Radiation fractionation: the search for isoeffect relationships and mechanisms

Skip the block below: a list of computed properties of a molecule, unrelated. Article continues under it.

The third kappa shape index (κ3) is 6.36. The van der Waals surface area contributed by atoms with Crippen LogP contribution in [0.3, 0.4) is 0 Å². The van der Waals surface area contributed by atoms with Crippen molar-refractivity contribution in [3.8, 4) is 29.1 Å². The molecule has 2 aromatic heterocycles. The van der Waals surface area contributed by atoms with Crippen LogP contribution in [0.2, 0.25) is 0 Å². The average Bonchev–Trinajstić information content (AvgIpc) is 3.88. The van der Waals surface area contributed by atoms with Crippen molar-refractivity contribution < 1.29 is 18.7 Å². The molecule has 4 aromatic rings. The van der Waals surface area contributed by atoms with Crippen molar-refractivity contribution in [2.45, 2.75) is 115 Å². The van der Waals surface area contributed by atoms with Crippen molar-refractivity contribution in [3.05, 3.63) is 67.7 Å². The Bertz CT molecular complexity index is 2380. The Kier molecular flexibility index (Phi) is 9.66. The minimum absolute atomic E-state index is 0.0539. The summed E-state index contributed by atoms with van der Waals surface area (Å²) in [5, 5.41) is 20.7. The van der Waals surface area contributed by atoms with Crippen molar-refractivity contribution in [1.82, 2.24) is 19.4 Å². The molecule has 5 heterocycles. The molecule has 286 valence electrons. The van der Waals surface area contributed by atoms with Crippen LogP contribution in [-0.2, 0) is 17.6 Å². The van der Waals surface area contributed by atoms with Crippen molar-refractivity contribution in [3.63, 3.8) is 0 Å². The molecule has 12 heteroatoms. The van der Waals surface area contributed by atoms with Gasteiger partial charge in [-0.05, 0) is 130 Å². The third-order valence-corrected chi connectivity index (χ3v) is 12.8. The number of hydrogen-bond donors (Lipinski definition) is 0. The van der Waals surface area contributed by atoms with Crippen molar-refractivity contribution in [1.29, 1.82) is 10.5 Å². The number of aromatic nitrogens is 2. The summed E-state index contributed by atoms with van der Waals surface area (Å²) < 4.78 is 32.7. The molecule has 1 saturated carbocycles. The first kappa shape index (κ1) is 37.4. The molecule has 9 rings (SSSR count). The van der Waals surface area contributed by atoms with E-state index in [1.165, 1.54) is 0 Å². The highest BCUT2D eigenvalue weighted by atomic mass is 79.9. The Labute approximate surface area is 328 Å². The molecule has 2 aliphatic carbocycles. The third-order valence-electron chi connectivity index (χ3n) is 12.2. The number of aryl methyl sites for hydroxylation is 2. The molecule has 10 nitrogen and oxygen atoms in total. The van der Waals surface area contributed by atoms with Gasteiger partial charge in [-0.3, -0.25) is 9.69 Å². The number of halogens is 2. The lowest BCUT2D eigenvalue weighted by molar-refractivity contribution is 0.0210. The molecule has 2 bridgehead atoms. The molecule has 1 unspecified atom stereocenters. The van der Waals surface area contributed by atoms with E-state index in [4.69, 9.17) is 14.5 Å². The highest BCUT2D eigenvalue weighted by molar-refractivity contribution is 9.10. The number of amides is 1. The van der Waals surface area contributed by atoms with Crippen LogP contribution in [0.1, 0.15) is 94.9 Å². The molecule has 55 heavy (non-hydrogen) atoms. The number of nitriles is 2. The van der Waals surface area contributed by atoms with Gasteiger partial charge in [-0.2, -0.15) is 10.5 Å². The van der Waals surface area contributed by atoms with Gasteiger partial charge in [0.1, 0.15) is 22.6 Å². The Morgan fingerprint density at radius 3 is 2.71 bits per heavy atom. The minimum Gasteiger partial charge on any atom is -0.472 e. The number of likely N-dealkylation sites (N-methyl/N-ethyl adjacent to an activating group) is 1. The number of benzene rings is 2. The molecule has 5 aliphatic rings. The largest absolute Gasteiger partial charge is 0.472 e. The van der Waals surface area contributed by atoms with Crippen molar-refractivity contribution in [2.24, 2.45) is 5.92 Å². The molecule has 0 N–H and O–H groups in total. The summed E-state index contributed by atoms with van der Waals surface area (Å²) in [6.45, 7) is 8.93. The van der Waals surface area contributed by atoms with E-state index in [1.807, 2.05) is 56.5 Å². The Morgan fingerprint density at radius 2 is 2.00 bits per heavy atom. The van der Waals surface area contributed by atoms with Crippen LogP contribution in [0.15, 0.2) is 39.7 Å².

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PURPOSE: Review the historical basis for the use of fractionated radiation in radiation oncology. CONCLUSION: The history of dose fractionation in radiation oncology is long and tortuous, and the radiobiologist's understanding of why fractionation worked came decades after radiation oncologists had adopted multi-week daily-dose fractionation as 'standard'. Central to the history is the search for 'isoeffective' formulas that would allow different radiation schedules to be compared. Initially, this meant dealing with different lengths of treatment, leading to the 1944 Strandqvist formulation that dominated thinking for decades. Concerns about the number of fractions, not just the total time, led to the 1967 Ellis NSD formulation that held sway through the 1980s. The development of experimental radiotherapy in 1970s (e.g. Fowler's work at the Gray Laboratory, and Fischer's work at Yale) led to biologically-based approaches that culminated with the Biologically Effective Dose (BED) concept. BED is the current dogma for treatment optimization, but it must be used with caution, as there are multiple formulations, and some parameters have debatable values. There is also a controversy about whether BED is biologically-based or a 'curve-fitting' exercise. These latter issues are beyond the scope of this article, but the history of fractionation models suggests that our current concepts are probably wrong, although when used with caution they are clearly useful.
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